Christine Gregoire: Tale of Two Terms
Blog Post 2 – Policy, Policy, Policy
I’ve done it. My first solid read-through of Governor Gregoire’s book, Tale of Two Terms. As it is billed before the first chapter, this book is “intended as a record for future governors or students of government to see how someone else managed.” Outside of two paragraphs in the introduction and the two terms Gregoire spent as the Governor of Washington, there are no autobiographical elements to the book. It isn’t the “Gregoire Memoire” I was hoping for; 1. Because after witnessing her passionate, charismatic performance at ELGL#13, I would’ve liked to have gotten a glimpse of Chris Gregoire the person and 2. Because I liked saying I was covering the “Gregoire Memoire”, that’s a sweet rhyme.
This is not to say that the book was unenjoyable or that I didn’t benefit from her lessons learned about “governing through the bad times, as well as the good times, too.” On the contrary, as an Emerging Local Government Leader and a “student of government” I found the book’s reflections to be an extremely valuable insight on management and policy decisions. I look forward to continuing to highlight those for you, the reader as this project leads up to the big return of Governor Gregoire at #ELGL15.
Drawing the line – This past Friday, Mr. Ethan Cirmo did a fantastic job of re-telling some of Barbara Roberts’ intimate, personal struggles. As he warns us to lead off, that post was rather upsetting. The heaviest of details for me being the trials of raising an autistic child in the late 1950’s. Little-to-no educational resources, an unsupportive medical community – sadly enough, it brought my mind to the chapter on the reformation of Washington’s health care system in Gregoire’s book. I say sadly because we’re talking 50+ years later and people are still struggling to find proper care for their ailments, there are still inconsistencies-in-practice amongst medical professionals, and the staggering yet growing costs of the health care system as a whole.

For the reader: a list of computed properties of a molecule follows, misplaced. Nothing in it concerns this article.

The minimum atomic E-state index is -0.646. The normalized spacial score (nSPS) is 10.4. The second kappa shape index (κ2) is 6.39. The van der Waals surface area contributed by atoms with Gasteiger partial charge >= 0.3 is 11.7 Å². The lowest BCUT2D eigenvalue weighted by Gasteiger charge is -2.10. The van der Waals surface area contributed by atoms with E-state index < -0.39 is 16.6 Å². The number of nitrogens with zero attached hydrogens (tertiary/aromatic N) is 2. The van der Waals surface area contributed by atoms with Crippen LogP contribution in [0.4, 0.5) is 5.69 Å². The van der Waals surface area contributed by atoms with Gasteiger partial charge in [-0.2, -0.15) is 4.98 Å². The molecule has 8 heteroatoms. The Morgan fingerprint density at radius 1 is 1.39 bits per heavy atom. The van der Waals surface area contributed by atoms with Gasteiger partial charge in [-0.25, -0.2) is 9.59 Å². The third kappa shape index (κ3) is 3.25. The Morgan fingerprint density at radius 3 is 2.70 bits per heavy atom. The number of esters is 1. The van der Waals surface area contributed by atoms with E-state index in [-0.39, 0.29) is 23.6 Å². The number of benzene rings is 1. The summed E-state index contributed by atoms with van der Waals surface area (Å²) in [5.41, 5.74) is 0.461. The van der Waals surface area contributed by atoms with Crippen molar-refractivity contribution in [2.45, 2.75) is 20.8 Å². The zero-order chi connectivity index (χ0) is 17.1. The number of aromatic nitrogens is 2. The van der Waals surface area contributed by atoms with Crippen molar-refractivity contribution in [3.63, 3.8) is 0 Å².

Not unique to Washington, health care costs were rising and so were the number of uninsured citizens. Gregoire saw and read nothing but disturbing studies and reports about the status of the health care system.
- In 2004 the uninsured population expanded by 11 percent.
- 20-30 percent of health care spending did not improve health or extend life.
- Each year between 39k-83k deaths nationally resulted from preventable medical errors.
- Estimated waste in health care spending in the U.S. in 2011 was as much as $1.3 trillion.
During Gregoire’s tenure as governor, her opinion, a hard one to oppose in the 1950’s or the 2000’s, was that the most urgent need facing the state was to provide more medical coverage for more children. So two goals were set: 1. Provide more access to care 2. Make that care more affordable.
“Our kids have enough challenges to succeed in school and life, so I wanted to make sure we offered them every chance for a healthy start.”
Through policy and actions, like Apple Health for Kids, increasing the portion of the budget dedicated to funding and providing child coverage, and avoiding the bipartisan nature of health care issues, Gregoire was able to see, by 2012, nearly all children in Washington have access to care. A timeline most thought to be improbable.
In my reading there is a clear trend of Governor Gregoire meeting or exceeding expectations.
Plenty more examples to come, see you next week.